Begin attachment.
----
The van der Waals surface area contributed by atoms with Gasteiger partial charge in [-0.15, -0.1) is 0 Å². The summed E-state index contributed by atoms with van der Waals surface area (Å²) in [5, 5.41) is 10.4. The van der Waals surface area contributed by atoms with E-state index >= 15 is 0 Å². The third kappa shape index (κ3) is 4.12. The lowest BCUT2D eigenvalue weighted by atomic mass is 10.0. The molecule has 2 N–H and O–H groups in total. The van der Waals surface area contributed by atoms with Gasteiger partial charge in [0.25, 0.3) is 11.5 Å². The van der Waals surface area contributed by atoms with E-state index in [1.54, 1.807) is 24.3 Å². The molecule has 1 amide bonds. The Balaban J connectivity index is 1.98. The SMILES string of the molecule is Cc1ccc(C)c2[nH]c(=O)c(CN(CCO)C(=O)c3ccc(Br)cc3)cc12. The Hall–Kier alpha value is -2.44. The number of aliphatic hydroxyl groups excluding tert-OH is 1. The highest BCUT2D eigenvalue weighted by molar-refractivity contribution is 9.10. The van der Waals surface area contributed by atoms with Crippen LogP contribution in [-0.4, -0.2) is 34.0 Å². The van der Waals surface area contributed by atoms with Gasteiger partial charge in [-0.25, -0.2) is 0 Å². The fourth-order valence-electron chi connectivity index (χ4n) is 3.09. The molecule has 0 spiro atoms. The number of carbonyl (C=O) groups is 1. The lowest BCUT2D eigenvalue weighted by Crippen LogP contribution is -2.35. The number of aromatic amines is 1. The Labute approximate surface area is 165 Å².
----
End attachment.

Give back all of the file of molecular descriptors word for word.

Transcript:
The van der Waals surface area contributed by atoms with Gasteiger partial charge in [-0.15, -0.1) is 0 Å². The summed E-state index contributed by atoms with van der Waals surface area (Å²) in [5, 5.41) is 10.4. The van der Waals surface area contributed by atoms with E-state index >= 15 is 0 Å². The third kappa shape index (κ3) is 4.12. The lowest BCUT2D eigenvalue weighted by atomic mass is 10.0. The molecule has 2 N–H and O–H groups in total. The van der Waals surface area contributed by atoms with Gasteiger partial charge in [0.25, 0.3) is 11.5 Å². The van der Waals surface area contributed by atoms with E-state index in [1.54, 1.807) is 24.3 Å². The molecule has 1 amide bonds. The Balaban J connectivity index is 1.98. The SMILES string of the molecule is Cc1ccc(C)c2[nH]c(=O)c(CN(CCO)C(=O)c3ccc(Br)cc3)cc12. The Hall–Kier alpha value is -2.44. The number of aliphatic hydroxyl groups excluding tert-OH is 1. The highest BCUT2D eigenvalue weighted by molar-refractivity contribution is 9.10. The van der Waals surface area contributed by atoms with Crippen LogP contribution in [-0.4, -0.2) is 34.0 Å². The van der Waals surface area contributed by atoms with Gasteiger partial charge in [-0.25, -0.2) is 0 Å². The fourth-order valence-electron chi connectivity index (χ4n) is 3.09. The molecule has 0 spiro atoms. The number of carbonyl (C=O) groups is 1. The lowest BCUT2D eigenvalue weighted by Crippen LogP contribution is -2.35. The number of aromatic amines is 1. The Labute approximate surface area is 165 Å².